The best architects continually try new things, rather than getting stuck and pigeon-holed in a box. That's true of Japanese architect Shigeru Ban -- best known for his earlier experiments with innovative materials like cardboard and recently, for winning the Priztker, architecture's top prize, for his dedication to humanitarian work.
Yet, he's not just the "cardboard tube architect"; he's also done tall projects out of timber, and recently completed this new theatre building in Paris, France that features a mobile 'sail' of solar panels that follows the sun throughout the day.
Done in collaboration with French architect Jean de Gastines, the solar-powered Seine Musicale is a round music venue located in Paris’ western suburbs, on the Île Seguin. It is a multi-purpose concert hall with enough seating for 5,500 in two separate main areas, as well as five recording studios and practice rooms, and a huge rooftop garden with over a dozen different tree species.
But probably the most prominent element is the 200-ton, 45-metre (147-foot) mobile solar 'sail', a heliotropic surface that automatically tracks the sun's path at a rate of 5 metres (16 feet) per minute, maximizing solar power generation, while also providing extra shading to the interior spaces behind. The idea of this "great ship" was to reinforce the city's sustainable image, says Ban:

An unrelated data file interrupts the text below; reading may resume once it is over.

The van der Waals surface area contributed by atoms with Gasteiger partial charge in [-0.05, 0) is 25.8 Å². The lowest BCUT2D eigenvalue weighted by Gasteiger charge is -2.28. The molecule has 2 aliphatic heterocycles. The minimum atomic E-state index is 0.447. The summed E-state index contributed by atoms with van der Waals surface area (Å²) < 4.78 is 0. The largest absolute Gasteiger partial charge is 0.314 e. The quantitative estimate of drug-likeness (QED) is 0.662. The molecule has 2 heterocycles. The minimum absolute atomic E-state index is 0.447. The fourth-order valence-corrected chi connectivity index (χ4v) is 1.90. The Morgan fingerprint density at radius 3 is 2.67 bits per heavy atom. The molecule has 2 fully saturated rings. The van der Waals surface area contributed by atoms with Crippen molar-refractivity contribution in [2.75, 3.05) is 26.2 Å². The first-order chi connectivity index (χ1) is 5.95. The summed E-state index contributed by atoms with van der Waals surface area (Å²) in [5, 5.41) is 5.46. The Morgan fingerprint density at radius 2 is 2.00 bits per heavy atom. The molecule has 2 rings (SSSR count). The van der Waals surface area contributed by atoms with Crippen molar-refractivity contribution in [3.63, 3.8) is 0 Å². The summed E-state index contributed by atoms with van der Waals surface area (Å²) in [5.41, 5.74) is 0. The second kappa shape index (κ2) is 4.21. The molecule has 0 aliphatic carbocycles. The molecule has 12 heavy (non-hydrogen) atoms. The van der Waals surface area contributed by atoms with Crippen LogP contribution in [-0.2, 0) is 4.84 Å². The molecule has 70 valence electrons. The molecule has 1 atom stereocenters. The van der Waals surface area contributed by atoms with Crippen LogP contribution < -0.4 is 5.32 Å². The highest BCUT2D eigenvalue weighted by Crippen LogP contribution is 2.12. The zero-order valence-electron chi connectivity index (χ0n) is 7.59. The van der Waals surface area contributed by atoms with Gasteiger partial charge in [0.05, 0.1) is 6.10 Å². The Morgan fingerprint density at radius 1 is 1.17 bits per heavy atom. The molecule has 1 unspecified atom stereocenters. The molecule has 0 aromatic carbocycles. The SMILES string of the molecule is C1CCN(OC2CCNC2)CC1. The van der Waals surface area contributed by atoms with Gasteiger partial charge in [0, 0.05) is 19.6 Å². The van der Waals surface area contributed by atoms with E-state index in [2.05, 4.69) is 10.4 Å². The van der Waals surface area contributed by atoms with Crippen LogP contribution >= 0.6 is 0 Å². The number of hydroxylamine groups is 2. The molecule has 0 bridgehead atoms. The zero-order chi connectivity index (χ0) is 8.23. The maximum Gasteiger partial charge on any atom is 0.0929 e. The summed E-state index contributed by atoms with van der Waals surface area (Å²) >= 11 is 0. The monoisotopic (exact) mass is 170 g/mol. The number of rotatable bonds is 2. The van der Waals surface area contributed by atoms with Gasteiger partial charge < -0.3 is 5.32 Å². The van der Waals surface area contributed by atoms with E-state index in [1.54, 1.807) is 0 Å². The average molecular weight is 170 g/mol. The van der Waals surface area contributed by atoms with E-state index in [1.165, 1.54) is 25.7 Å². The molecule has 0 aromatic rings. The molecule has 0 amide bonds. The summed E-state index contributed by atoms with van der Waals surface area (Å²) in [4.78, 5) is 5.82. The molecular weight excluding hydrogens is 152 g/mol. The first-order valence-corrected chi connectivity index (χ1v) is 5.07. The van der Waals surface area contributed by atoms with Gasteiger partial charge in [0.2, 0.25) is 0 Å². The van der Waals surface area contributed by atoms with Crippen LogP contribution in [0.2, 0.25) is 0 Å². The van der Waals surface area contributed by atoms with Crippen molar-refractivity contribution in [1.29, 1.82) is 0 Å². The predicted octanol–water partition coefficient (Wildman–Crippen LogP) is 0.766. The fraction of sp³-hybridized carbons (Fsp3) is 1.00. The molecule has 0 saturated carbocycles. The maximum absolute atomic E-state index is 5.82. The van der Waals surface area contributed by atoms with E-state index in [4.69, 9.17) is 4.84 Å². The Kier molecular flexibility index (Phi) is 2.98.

This environmentally friendly sail will ultimately become a new identity for the complex. It is expected to become a new symbol as the western gate into Paris.
Inside, we see the massive timber structure that supports the glass skin.
Further in, the ceiling of 1,150-seat classical music auditorium is made out of hexagonal, acoustical elements that builds upon Ban's previous experiments in cardboard. As Ban explains:
Inside, we have adopted a more angular geometry than the egg-shaped exterior in order to answer the acoustic questions we faced. We’ve developed a ceiling made of an assembly of tubes of small sections of wood, cardboard and paper, and weaved wooden slats cover the walls. These materials were used because we were looking for a warm atmosphere. The suspended ceiling will generate a set of shadows in the room in response to the lighting – so before each concert spectators can appreciate the room during the moments of waiting for the music to begin.
This project is an impressive feat of design and engineering that took four years to complete. We're probably more used to the idea of solar sails on spacecraft, but as the technology for photovoltaics and sensors improves and becomes cheaper, we may see these cutting-edge solar tech strategies increasingly incorporated into more ordinary buildings. To see more, visit Shigeru Ban and Jean de Gastines.